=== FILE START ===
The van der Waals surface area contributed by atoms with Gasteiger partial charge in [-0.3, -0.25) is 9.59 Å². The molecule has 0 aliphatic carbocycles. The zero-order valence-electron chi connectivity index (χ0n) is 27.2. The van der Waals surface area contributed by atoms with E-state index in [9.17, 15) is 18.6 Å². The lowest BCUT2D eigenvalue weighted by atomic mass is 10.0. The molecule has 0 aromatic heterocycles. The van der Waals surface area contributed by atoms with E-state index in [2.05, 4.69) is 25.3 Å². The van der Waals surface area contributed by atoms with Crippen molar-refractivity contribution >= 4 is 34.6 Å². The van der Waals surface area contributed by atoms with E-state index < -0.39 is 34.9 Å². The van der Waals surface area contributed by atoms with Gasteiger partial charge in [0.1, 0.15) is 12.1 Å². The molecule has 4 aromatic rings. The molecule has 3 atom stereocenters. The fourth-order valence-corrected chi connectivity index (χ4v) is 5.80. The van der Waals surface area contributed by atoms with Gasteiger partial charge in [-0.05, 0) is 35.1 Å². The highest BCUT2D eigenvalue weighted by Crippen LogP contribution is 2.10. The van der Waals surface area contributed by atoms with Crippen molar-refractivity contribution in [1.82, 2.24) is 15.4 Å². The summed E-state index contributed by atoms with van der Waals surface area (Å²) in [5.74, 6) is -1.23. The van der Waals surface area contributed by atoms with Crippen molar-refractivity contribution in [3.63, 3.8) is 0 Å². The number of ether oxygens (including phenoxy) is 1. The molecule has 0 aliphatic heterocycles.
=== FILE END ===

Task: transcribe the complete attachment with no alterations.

The van der Waals surface area contributed by atoms with Gasteiger partial charge in [-0.3, -0.25) is 9.59 Å². The molecule has 0 aliphatic carbocycles. The zero-order valence-electron chi connectivity index (χ0n) is 27.2. The van der Waals surface area contributed by atoms with E-state index in [9.17, 15) is 18.6 Å². The lowest BCUT2D eigenvalue weighted by atomic mass is 10.0. The molecule has 0 aromatic heterocycles. The van der Waals surface area contributed by atoms with E-state index in [2.05, 4.69) is 25.3 Å². The van der Waals surface area contributed by atoms with Crippen molar-refractivity contribution >= 4 is 34.6 Å². The van der Waals surface area contributed by atoms with E-state index < -0.39 is 34.9 Å². The van der Waals surface area contributed by atoms with Gasteiger partial charge in [0.1, 0.15) is 12.1 Å². The molecule has 4 aromatic rings. The molecule has 3 atom stereocenters. The fourth-order valence-corrected chi connectivity index (χ4v) is 5.80. The van der Waals surface area contributed by atoms with Gasteiger partial charge in [-0.05, 0) is 35.1 Å². The highest BCUT2D eigenvalue weighted by Crippen LogP contribution is 2.10. The van der Waals surface area contributed by atoms with Crippen molar-refractivity contribution in [1.82, 2.24) is 15.4 Å². The summed E-state index contributed by atoms with van der Waals surface area (Å²) in [5.74, 6) is -1.23. The van der Waals surface area contributed by atoms with Crippen molar-refractivity contribution in [3.63, 3.8) is 0 Å². The number of ether oxygens (including phenoxy) is 1. The molecule has 0 aliphatic heterocycles.